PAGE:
Mary Kay vs RetailMeNot

Who owns a company’s coupons? Many issuers of paper coupons argue that only they can distribute them, and they’re void if you give them to someone else. One company has taken a similar argument about online coupon codes to court, arguing that it should be able to restrict not only the redistribution of its coupons, but references to the company itself.

And now the coupon provider targeted in the lawsuit, is fighting back.

Calling the case an “attack on the rights of Americans,” the online coupon code site RetailMeNot has filed a formal response to a lawsuit filed in March by cosmetics company Mary Kay. “Mary Kay’s distorted view of the law is wrong,” the response reads. It goes on to accuse the company of trying to “restrict freedom of speech and limit consumers’ freedom of choice” by attempting to “suppress the online dissemination of information about Mary Kay and its products.”

In its lawsuit, Mary Kay argued that it doesn’t even technically issue coupons, so any Mary Kay coupons found on RetailMeNot are, by definition, “fraudulent”. Therefore, it demanded that RetailMeNot remove all purported Mary Kay coupon codes from its site, as well as any internet links and references to Mary Kay.

RetailMeNot is fighting back on several fronts.

First, it argues, while Mary Kay may not issue coupon codes of its own, the company does allow its independent contractors to offer and accept coupons. Those sellers then “promote such sales information through various channels… with full knowledge that such promotions are likely to be further disseminated” elsewhere on the internet, including on coupon aggregator sites like RetailMeNot.

More importantly, RetailMeNot argues, Mary Kay’s attempt to ban the coupon site from referencing Mary Kay by name, goes beyond the pale. RetailMeNot “has a fundamental right under the First Amendment to use the Mary Kay mark to reference Mary Kay, describe Mary Kay’s products or services, or disseminate information about its online offerings to the public,” the company asserts.

If successful, Mary Kay’s lawsuit could potentially have wide-ranging consequences. If a website needs a retailer’s permission to mention it by name and share deals on the retailer’s products, everyone from other online coupon code aggregators, to coupons-and-deals blogs that provide coupon matchups for various stores, could be silenced.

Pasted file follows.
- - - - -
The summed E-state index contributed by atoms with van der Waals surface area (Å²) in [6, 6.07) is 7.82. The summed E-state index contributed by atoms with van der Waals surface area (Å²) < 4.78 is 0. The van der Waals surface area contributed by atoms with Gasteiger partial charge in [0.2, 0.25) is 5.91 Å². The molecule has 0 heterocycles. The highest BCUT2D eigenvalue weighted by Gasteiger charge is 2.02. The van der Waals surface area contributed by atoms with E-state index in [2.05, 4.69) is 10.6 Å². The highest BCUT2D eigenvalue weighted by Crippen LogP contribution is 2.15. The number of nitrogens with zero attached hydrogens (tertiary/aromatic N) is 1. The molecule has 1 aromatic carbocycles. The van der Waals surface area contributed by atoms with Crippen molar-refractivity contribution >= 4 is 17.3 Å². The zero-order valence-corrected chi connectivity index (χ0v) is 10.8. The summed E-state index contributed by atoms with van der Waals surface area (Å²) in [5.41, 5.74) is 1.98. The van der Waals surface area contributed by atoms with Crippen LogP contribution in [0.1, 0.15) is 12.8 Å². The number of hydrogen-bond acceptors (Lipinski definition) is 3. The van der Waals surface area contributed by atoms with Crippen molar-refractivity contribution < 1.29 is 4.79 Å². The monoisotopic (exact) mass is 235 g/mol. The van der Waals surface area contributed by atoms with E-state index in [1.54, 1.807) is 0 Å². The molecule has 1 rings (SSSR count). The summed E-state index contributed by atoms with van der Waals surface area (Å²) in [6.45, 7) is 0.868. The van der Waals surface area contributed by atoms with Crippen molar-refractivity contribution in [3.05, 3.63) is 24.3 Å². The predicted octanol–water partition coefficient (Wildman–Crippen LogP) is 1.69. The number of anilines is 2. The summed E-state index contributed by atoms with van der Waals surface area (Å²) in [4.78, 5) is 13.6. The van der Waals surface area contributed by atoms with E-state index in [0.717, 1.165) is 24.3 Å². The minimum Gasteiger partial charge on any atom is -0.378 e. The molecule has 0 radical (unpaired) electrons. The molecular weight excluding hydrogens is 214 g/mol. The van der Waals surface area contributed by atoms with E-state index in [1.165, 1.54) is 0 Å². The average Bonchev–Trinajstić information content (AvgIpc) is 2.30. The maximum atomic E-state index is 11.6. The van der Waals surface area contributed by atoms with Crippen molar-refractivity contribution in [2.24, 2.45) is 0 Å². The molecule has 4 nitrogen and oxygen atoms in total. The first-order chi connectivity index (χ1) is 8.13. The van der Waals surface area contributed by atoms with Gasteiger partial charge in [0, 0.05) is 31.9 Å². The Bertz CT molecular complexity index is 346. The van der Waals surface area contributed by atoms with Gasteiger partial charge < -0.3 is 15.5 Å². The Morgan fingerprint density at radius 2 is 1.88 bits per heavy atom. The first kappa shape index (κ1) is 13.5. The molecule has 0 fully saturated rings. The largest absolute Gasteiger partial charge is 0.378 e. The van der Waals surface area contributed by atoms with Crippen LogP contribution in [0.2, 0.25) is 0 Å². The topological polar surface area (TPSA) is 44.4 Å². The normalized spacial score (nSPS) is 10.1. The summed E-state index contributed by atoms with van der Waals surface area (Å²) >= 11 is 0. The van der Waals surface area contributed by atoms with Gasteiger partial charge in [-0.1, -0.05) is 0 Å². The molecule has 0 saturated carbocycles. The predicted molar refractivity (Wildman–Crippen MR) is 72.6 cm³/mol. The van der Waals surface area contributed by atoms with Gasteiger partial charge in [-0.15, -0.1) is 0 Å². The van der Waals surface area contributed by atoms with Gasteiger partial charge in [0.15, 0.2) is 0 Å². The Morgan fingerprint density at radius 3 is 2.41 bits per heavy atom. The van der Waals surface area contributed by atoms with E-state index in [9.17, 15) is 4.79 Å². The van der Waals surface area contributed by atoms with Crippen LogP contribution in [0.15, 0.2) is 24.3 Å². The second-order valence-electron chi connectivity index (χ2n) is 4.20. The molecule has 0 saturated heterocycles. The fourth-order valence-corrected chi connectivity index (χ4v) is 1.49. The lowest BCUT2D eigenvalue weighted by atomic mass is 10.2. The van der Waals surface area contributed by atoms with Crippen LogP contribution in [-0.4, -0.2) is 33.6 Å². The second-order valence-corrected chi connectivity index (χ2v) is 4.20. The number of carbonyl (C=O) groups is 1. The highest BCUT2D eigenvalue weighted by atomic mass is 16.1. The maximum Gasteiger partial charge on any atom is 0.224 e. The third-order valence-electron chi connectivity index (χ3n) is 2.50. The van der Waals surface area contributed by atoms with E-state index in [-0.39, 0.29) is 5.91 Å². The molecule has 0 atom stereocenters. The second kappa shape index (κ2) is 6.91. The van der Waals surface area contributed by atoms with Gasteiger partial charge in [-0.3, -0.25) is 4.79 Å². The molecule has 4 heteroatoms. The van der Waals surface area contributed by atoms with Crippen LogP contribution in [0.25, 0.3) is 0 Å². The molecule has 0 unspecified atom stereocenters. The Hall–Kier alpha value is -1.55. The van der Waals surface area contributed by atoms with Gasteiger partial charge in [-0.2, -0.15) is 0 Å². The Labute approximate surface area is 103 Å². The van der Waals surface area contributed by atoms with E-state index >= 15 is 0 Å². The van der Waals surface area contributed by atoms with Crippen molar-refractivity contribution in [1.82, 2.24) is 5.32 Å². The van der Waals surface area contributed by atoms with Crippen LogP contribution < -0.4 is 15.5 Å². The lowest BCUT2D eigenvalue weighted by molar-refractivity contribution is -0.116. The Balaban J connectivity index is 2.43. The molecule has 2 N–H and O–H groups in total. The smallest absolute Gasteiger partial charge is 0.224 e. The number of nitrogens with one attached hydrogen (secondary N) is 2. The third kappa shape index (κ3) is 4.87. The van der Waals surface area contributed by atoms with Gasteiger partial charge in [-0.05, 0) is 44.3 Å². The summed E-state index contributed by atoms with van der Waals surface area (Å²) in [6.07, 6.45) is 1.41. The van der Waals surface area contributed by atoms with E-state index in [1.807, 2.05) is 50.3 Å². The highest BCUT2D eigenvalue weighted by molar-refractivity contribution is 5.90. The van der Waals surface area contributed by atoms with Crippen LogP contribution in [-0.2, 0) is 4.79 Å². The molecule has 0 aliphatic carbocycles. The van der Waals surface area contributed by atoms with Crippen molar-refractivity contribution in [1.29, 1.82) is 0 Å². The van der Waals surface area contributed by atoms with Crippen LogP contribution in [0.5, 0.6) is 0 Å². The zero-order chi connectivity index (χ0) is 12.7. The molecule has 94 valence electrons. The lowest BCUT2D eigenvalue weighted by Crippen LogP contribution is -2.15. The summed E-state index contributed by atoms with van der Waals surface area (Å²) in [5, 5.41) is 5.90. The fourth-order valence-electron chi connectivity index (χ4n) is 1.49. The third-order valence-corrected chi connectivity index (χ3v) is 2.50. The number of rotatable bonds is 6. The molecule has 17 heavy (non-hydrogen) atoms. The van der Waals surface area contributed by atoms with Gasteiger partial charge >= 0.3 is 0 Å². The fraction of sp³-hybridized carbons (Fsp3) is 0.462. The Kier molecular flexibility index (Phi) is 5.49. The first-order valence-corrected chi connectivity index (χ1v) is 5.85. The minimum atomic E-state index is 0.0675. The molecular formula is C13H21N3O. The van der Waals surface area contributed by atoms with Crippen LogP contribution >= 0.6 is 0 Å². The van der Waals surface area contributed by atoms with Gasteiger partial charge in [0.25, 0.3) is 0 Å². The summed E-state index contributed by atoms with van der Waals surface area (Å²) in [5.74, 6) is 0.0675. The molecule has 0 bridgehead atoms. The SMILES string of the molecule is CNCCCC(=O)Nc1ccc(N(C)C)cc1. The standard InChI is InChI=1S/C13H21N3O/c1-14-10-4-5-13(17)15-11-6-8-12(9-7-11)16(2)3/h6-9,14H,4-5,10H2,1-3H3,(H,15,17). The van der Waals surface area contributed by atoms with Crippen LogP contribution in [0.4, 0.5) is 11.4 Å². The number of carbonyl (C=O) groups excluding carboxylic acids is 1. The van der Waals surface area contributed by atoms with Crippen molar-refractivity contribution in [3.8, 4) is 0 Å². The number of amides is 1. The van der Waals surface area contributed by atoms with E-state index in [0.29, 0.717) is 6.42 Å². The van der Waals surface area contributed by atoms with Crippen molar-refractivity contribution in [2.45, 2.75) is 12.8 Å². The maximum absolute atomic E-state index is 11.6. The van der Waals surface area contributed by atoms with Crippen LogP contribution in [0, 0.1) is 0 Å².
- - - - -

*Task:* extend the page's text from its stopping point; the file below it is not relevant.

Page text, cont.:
But the difference could lie in whether those websites are promoting legitimate deals. Mary Kay complained that RetailMeNot is causing confusion, by publicizing individual sellers’ coupon codes that are not meant to be widely distributed, since they’re not applicable to most buyers. The motive, the company alleged, was simply to drive traffic to RetailMeNot and boost the website’s profits.

RetailMeNot counters that it merely “shares this publicly available information with consumers without receiving any revenue as a result, and there is only nominal traffic to RetailMeNot.com involving Mary Kay.”

After filing its formal response, RetailMeNot took the unusual step of issuing a news release to announce and explain its position. “By filing this answer to Mary Kay’s complaint, RetailMeNot believes it is protecting the interests of consumers in a case that could have a negative impact on online content and service providers,” the company said in its release. “Mary Kay’s attempt to use trademark law in a manner that is inconsistent with fundamental principles of free speech should alarm consumers because it would deprive them of access to information about digital offers for their favorite retailers and brands.”

If you’ve ever visited an online coupon code site, only to be disappointed that many of the codes don’t work – that’s precisely the situation that Mary Kay says it wants to prevent. RetailMeNot counters that any Mary Kay coupon codes on the site are submitted by third parties, and that it doesn’t intend to knowingly disappoint anyone.

Whether keeping customers happy is grounds for a lawsuit – and whether coupons are proprietary products, or free and public information – will be up to a federal judge to decide.

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